Wednesday, December 20, 2017


(Movie Review)

Why I Saw This Movie
I've been a fan of these X-Men movies all along.  See my reviews of X-Men: First Class, X-Men: Days of Future Past, X-Men: Apocalypse, and X-Men: 3.  (X-Men 1 and X-Men 2 came out before I started this blog.)
Plus, I think we can all agree that the previews for this movie just looked really cool. I knew I would be seeing this movie sooner or later.

Currently, I'm living and working in Vietnam, which makes it hard to find an uncensored cut of this movie.
It turns out communist regimes are remarkably similar to the religious right back in America.  They really hate all the sex and violence in Hollywood moves, and the Vietnamese censors are not shy about editing that stuff right out.
A co-worker of mine went to see this movie and the theater in Saigon, and was outraged to find the entire climax of the movie had just been brutally cut out of the movie.

I ended up seeing it on cable TV last night (Fox Movies Asia--W).  I'm fairly sure it was somewhat censored.  (The version I saw did not quite match up with all the descriptions of graphic violence I've been reading about online).  But at least there were no glaring gaps.

Because I never saw the unedited version of this movie, feel free to discount my opinion accordingly.

The Review  ***SPOILERS***
The coolest thing about this movie is that it exists in the first place.
You remember when the trailers for this thing first started coming out?  And we were all like: "Oh, wow! They're actually doing this!"
An X-men movie made with the aesthetic of No Country for Old Men !  And with a hard "R" rating!  How did the studios ever let this happen?!

Although the movie is marketed as a Wolverine movie, I'm counting it as the 7th X-men movie in my mind.  It co-stars Patrick Stewart, and he does such a wonderful job in this movie that I think the movie is as much Professor Xavier's movie as it is Logan's.
The X-men continuity gets more and more tortured with each movie, but with a little bit of creative thinking you could easily position this as X-men 7.  It's a possible, albeit a very dark, future for the X-men universe.  Logan and Professor Xavier still survive, and the movie hints (strongly) that the other X-men were killed off by one of Professor Xavier's seizures.
It's amazing that a movie like this ever got made at all, and that's the most wonderful thing about it.

But... I feel like all there was to know about the new gritty tone and direction of this movie, I already got from the trailers.
Once you get your mind around the general concept, seeing the actual movie didn't quite blow me away as much as I thought it would.
After all, when it comes down to it, this is just another stupid super-hero movie.

I remember the moment when I was watching this movie, and I realized it wasn't going to be some deep plot, but that it was just going to be about how the good mutant fights the bad mutant again.  And then I thought to myself, "Well, of course it is.  For all its new gritty aesthetic, this is still just another superhero movie."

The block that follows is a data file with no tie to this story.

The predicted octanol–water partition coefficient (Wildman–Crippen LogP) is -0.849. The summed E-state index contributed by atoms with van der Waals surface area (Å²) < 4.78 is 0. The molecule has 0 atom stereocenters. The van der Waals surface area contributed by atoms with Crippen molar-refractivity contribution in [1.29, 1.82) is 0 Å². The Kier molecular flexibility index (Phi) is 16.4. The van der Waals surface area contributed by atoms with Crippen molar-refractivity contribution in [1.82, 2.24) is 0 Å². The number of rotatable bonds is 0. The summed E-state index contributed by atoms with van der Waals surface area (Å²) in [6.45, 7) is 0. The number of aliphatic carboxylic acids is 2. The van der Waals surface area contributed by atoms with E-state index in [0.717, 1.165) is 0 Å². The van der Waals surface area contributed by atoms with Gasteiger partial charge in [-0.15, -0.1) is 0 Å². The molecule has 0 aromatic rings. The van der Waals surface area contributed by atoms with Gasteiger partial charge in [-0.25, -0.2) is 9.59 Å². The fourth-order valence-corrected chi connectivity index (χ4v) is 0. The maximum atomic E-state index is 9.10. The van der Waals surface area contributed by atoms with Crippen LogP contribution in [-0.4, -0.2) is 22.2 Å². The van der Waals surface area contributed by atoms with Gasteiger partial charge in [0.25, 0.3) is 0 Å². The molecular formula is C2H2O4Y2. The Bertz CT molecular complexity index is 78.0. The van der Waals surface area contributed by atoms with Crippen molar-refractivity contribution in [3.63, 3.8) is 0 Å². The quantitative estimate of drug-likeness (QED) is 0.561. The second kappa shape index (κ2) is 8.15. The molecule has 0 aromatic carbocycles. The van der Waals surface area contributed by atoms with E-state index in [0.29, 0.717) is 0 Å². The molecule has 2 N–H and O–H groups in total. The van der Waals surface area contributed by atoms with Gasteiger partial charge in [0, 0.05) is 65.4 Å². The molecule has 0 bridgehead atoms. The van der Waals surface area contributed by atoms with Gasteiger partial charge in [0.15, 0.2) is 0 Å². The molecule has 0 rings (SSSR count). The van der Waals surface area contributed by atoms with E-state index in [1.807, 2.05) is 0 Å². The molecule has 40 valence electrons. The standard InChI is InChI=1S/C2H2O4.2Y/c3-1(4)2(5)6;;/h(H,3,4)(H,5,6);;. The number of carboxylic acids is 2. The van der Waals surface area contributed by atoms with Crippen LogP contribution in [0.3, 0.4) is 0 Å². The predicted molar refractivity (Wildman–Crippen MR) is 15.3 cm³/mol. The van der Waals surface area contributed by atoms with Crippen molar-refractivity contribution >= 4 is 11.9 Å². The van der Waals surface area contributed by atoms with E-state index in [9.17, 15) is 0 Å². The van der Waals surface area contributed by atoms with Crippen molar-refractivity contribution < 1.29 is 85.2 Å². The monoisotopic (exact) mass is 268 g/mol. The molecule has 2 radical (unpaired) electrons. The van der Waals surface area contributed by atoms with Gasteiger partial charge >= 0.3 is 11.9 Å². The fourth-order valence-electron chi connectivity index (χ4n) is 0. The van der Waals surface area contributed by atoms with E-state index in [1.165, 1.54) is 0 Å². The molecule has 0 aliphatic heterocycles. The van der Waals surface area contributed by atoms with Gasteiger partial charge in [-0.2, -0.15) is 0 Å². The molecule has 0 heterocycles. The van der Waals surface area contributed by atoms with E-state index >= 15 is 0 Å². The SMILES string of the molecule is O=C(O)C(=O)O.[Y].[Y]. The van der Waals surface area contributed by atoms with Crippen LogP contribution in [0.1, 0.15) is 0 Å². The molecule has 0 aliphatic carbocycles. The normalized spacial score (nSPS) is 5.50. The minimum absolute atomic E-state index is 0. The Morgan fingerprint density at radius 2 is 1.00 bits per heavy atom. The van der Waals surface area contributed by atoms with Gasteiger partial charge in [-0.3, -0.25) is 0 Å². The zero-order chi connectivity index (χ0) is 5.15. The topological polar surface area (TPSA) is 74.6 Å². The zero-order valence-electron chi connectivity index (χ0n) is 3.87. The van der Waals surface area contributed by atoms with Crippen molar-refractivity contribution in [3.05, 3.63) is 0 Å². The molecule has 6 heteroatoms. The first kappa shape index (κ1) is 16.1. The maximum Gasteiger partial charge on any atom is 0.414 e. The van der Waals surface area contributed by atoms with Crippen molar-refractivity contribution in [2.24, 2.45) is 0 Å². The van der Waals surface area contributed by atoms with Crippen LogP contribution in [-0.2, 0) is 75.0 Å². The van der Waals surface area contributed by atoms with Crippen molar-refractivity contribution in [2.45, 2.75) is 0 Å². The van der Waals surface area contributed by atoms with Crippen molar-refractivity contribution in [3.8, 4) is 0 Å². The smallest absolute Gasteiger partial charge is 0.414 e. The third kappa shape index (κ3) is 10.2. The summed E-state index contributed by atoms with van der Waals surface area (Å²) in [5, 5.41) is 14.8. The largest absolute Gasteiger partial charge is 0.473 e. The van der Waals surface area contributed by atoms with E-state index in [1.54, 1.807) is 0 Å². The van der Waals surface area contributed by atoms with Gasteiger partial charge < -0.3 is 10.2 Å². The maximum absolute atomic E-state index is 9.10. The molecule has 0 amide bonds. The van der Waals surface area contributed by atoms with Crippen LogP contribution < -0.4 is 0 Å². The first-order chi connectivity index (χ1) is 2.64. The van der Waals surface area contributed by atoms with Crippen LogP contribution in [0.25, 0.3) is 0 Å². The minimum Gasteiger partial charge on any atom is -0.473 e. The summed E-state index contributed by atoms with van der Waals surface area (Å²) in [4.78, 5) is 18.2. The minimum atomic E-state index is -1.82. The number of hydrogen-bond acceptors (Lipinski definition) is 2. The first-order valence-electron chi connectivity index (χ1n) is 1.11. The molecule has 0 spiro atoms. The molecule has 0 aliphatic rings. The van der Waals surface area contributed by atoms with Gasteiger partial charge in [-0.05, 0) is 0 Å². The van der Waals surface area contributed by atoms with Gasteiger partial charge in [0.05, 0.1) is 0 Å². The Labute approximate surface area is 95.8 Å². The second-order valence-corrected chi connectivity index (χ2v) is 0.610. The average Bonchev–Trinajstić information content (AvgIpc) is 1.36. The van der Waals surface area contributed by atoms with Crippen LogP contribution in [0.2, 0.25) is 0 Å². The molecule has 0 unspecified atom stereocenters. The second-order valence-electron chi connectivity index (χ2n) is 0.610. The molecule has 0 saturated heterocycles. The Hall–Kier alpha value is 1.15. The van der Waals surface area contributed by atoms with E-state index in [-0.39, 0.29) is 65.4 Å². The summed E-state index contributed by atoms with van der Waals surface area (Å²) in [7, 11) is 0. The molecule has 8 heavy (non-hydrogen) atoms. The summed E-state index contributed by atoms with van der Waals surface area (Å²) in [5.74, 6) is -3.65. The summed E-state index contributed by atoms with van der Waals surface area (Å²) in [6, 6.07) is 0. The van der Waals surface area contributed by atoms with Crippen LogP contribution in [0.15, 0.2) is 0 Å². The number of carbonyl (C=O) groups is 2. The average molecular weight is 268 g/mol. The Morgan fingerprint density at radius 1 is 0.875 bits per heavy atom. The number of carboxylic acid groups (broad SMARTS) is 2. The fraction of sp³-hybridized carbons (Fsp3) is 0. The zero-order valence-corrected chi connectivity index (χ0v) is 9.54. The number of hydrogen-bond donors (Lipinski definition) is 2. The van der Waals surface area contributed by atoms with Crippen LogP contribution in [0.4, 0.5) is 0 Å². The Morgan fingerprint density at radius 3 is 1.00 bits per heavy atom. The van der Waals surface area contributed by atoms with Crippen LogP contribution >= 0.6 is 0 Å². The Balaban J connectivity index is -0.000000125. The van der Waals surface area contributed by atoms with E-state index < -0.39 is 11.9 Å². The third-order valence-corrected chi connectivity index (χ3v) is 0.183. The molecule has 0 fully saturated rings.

The more fool I for expecting anything different.
I've gotten into the bad habit lately of watching a lot of dumb superhero action movies, and then complaining that they're dumb superhero action movies.  I really should just stop watching them, or stop complaining.

...and yet...and yet, there are some moments of brilliance in this movie.
Most movies don't address the problems of aging (even though it's a non-negotiable part of the human experience).  But this movie at times took a very hard look at the problems of elder care for Professor Xavier.  At one time he was the most brilliant mind in the world, now he is just a feeble old man who can't go to the bathroom by himself.  And he's loosing control of his most valuable asset, his brain.  And everyone knows that this isn't going to get any better as time goes on.

I also thought the movie briefly flirted with a developing an allegory for the human search for meaning in life.  It didn't develop this fully, but hints of it where there.
The entire story is about a journey to a place called "Eden".  Laura (X-23) believes in it because she read it out of a book.
Logan knows that the book is just a story created by writers, and so doesn't think that Eden exists, and thinks the whole journey is a waste of time
Professor Xavier tells Logan that it doesn't matter whether or not the place exists in reality, because "it's real to her."

Other Notes
* Stephan Merchant was really good as "Caliban".  The fact that he was almost unrecognizable under the make-up just increased the fun.  The whole time I was watching this movie, I was like, "Who is that actor?  I know I've seen him in something before."  (I've long been a fan of Stephen Merchant and Ricky Gervais's collaborations).

* It's tempting to classify this movie as a post-apocalyptic future movie.  But one reviewer I read somewhere pointed out that there was nothing explicitly post-apocalyptic at all.  Rather the movie just looked post apocalyptic because all of the scenes took place in the desolateness of the American West.  It is actually a "Western".  (And I guess to drive home this point, the movie keeps emphasizing comparisons to Shane).

7 out of 10 stars.  (Border-line 8.  There are some moments of brilliance in this film.)

Video Review
Video Review HERE and embedded below:

Link of the Day
Noam Chomsky, Best Speech In 2017

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